With the rejection of The Outlaw of Torn Ed had become dubious about his writing ability. As a result, he now had little faith that "Tarzan," the story that he had started writing after his first draft of Torn, would be accepted. ". . . When I finished it I knew that it was not as good a story as The Outlaw of Torn," he commented, "and that, therefore, it would not sell...." 

Metcalf's appraisal of the manuscript evidently convinced Ed of the necessity for careful, studied revision, for he now worked slowly, not returning The Outlaw of Torn until February 2, 1912. For this revised manuscript Ed had devised two separate endings for the story, "one happy and the other tending toward the opposite, but leaving the matter somewhat in the reader's hands. For business reasons I lean to the 'happy' one, because as all classes read fiction purely for relaxation and enjoyment, I imagine they do not care particularly for stories which leave a bad taste. However, I leave it to your greater experience."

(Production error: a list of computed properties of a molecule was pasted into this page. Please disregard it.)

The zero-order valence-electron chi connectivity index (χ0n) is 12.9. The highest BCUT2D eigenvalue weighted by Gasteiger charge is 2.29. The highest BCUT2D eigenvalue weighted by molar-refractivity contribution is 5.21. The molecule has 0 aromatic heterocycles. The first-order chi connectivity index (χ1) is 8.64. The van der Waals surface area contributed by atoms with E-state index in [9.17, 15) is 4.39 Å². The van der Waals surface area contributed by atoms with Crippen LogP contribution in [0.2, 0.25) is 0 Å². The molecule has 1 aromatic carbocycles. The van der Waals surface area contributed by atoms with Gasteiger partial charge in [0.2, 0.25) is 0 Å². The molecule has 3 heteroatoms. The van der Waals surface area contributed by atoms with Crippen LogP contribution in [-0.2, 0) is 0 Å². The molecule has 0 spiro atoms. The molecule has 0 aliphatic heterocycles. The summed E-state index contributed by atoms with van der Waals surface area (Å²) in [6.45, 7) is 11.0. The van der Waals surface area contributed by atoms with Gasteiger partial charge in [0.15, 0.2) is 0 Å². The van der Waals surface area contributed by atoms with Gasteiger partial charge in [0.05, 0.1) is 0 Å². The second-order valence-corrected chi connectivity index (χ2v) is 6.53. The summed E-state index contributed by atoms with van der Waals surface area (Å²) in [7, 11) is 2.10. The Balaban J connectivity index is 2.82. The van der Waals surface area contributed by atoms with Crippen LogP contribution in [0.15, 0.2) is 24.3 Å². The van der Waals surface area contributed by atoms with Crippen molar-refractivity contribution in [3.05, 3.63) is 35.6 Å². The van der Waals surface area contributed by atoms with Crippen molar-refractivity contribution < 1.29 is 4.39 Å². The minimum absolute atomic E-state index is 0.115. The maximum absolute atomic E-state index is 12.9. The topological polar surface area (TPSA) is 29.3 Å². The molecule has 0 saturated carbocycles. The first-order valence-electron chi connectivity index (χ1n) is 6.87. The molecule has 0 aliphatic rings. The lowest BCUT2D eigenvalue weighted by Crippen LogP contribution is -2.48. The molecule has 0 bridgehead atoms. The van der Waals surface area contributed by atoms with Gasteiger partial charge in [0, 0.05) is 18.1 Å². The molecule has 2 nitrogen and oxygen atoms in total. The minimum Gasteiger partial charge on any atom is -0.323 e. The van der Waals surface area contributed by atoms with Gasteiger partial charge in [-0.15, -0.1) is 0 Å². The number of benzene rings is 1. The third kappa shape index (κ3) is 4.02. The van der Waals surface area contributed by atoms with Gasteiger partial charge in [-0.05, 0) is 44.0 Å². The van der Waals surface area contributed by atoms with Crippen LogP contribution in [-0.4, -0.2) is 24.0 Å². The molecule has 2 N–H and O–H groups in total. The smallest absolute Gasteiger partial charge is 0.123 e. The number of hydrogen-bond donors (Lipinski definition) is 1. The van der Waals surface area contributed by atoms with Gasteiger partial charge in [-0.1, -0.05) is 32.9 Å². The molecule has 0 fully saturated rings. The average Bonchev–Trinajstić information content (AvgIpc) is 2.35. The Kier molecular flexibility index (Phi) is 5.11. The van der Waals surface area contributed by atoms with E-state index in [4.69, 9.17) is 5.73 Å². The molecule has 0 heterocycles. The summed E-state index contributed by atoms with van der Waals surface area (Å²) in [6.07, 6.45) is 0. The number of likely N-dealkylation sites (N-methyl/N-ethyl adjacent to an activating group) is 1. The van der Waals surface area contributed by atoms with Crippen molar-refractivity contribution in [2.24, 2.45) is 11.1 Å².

A month later, Metcalfe sent word that although he liked the plot, he could not use Torn in its present form. . .but he would be willing to buy the story for $100 and have one of his staff writers who was more experienced in medieval history do a re-write as a co-author. Ed responded:

"I am very sorry that you do not find `The Outlaw of Torn' available in its present form; but I thank you for your alternative offer, which, however, in view of the time I have put on the story, I cannot see my way to accept.. . . I really think your readers would have liked that story. I am not prone to be prejudiced in favor of my own stuff, in fact it all sounds like rot to me, but I tried the Mss on some young people; extremely superior, hypercritical young people, and some of them sat up all night reading it. [I am convinced] that nobody knows anything about the manners, customs or speech of 13th century England. . . . So who may say that one story fairly represents the times and that another does not? If I had written into The Outlaw of Torn my real conception of the knights of the time of Henry III you would have taken the Mss with a pair of tongs and dropped it in the furnace. I made my hero everything that I thought the men of the time were not.